Cloudy weather forecasts shade North American solar eclipse.

April 5 - Millions of North Americans are expecting to see the continent's first total solar eclipse since 2017, but Monday's predicted cloud cover could ruin what promises to be a mesmerizing celestial occurrence.

Despite usually clear skies in April in certain areas that are in the "path of totality" (the short corridor where the moon completely blocks out the sun's face), Monday seems to have the worst forecast.  

Prediction models for the day of the eclipse indicated on Friday that there will be 60% to 80% cloud cover throughout most of Texas, which is great viewing area for many tourists.  

Northern New England appeared considerably more promising in comparison. Clear skies were also looking more likely across the western Ohio Valley and the middle Mississippi Valley, where Indianapolis is located, as per the National Weather Service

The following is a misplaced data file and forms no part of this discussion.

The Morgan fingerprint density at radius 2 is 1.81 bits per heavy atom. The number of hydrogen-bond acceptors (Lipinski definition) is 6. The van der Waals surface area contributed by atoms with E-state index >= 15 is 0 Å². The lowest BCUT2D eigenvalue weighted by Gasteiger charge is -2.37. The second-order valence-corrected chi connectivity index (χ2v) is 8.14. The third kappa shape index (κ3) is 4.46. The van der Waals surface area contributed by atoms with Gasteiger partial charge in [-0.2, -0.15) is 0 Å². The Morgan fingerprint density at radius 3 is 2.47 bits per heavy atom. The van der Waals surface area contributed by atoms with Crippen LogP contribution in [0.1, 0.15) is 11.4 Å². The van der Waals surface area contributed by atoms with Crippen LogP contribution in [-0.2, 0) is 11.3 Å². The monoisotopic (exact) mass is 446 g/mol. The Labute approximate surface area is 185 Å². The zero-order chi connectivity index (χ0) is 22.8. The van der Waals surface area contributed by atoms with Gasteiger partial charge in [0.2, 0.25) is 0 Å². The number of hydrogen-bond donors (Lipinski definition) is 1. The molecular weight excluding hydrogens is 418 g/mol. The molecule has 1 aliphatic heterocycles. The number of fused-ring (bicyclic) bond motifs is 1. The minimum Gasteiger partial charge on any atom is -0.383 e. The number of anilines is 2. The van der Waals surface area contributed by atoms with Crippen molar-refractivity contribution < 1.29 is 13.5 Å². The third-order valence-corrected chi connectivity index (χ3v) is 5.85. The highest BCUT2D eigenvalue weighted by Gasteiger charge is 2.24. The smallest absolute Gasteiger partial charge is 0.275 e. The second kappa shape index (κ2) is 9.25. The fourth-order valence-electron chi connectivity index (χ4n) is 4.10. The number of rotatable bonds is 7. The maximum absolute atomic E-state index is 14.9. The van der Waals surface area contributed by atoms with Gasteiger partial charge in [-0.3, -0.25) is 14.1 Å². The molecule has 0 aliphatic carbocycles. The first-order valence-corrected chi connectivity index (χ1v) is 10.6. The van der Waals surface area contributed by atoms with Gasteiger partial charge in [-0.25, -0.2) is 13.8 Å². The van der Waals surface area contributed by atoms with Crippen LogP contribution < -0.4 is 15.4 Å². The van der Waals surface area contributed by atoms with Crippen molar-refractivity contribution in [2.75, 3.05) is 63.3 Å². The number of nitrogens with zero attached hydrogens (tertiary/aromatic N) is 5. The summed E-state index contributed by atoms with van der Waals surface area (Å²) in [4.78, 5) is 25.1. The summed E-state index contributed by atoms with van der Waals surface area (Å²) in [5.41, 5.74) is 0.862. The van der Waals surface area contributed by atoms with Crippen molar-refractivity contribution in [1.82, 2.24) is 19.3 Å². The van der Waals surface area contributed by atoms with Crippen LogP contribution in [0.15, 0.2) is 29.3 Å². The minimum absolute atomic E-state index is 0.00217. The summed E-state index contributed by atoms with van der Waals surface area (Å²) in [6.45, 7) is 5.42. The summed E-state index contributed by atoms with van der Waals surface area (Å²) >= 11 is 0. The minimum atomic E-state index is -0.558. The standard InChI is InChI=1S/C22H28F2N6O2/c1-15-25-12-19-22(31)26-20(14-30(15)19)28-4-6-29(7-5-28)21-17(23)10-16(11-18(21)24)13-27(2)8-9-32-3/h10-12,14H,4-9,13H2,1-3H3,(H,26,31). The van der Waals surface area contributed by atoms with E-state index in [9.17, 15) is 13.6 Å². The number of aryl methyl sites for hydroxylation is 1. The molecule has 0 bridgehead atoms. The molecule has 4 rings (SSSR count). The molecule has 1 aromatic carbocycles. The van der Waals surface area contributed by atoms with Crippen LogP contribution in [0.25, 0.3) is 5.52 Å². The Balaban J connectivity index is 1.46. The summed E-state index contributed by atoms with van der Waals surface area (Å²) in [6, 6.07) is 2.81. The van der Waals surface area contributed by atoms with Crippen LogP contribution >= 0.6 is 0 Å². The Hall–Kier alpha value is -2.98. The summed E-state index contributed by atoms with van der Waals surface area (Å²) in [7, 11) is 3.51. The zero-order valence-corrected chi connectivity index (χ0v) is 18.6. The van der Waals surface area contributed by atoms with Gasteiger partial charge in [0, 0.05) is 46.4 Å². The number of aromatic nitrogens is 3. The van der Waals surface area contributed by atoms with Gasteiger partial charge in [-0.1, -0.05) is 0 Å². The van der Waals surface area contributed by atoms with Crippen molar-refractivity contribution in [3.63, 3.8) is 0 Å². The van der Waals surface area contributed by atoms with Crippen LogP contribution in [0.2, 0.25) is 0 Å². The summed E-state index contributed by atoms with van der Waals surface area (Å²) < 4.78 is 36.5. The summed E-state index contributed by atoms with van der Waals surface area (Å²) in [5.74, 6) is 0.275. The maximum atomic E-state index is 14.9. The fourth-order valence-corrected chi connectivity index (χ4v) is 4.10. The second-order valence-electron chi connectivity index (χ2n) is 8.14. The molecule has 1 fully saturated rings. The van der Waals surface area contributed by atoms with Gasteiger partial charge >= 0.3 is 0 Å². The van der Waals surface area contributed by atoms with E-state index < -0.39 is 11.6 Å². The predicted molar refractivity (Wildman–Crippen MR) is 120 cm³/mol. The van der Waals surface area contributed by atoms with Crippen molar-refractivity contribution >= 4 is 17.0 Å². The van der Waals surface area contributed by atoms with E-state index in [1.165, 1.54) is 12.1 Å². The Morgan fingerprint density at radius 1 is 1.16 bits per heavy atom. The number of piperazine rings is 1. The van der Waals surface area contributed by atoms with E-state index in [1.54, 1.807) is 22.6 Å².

While getting ready for his trip to Dallas a few months ago, 81-year-old Gary Fine expressed his disappointment. Fine is a retired photographer from Los Angeles.  

As clouds began to roll in over Texas, Fine momentarily contemplated changing his course to go through New England, but ultimately concluded it would be too difficult and expensive. "We'll just go with our original plan and hope for the best," he added  

A meteorologist from the Weather Prediction Center, Josh Weiss, has stated that the storm system and cold front affecting the upper Midwest of the United States are to blame for the unexpected turn of events.

According to the usual seasonal patterns, the cloudiest region of the eclipse path would be in the southern part, while New England and the Ohio Valley would have the highest cloud cover in April. Weiss explained that this weather phenomenon is nearly the polar opposite.  

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